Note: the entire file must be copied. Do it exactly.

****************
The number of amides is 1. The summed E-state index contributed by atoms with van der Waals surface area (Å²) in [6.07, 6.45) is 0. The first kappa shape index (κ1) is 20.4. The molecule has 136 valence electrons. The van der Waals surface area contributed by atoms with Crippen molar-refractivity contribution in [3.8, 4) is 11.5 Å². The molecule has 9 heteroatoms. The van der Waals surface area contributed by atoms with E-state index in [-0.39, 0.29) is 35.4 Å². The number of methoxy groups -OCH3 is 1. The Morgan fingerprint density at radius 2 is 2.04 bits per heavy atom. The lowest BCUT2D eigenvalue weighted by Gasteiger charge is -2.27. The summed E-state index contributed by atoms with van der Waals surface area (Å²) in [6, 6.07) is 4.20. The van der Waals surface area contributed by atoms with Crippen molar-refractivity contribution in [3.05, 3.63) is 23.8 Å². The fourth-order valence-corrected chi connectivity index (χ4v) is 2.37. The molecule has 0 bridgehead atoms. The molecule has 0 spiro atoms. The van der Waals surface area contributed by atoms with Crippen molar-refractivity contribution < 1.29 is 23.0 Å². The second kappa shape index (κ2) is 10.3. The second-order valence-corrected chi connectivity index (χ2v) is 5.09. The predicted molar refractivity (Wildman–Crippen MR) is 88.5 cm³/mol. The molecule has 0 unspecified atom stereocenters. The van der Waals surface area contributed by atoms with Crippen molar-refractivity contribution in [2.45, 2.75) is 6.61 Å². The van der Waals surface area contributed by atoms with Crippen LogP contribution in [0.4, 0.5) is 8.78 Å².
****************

The number of amides is 1. The summed E-state index contributed by atoms with van der Waals surface area (Å²) in [6.07, 6.45) is 0. The first kappa shape index (κ1) is 20.4. The molecule has 136 valence electrons. The van der Waals surface area contributed by atoms with Crippen molar-refractivity contribution in [3.8, 4) is 11.5 Å². The molecule has 9 heteroatoms. The van der Waals surface area contributed by atoms with E-state index in [-0.39, 0.29) is 35.4 Å². The number of methoxy groups -OCH3 is 1. The Morgan fingerprint density at radius 2 is 2.04 bits per heavy atom. The lowest BCUT2D eigenvalue weighted by Gasteiger charge is -2.27. The summed E-state index contributed by atoms with van der Waals surface area (Å²) in [6, 6.07) is 4.20. The van der Waals surface area contributed by atoms with Crippen molar-refractivity contribution in [3.05, 3.63) is 23.8 Å². The fourth-order valence-corrected chi connectivity index (χ4v) is 2.37. The molecule has 0 bridgehead atoms. The molecule has 0 spiro atoms. The van der Waals surface area contributed by atoms with Crippen molar-refractivity contribution < 1.29 is 23.0 Å². The second kappa shape index (κ2) is 10.3. The second-order valence-corrected chi connectivity index (χ2v) is 5.09. The predicted molar refractivity (Wildman–Crippen MR) is 88.5 cm³/mol. The molecule has 0 unspecified atom stereocenters. The van der Waals surface area contributed by atoms with Crippen molar-refractivity contribution in [2.45, 2.75) is 6.61 Å². The van der Waals surface area contributed by atoms with Crippen LogP contribution in [0.4, 0.5) is 8.78 Å².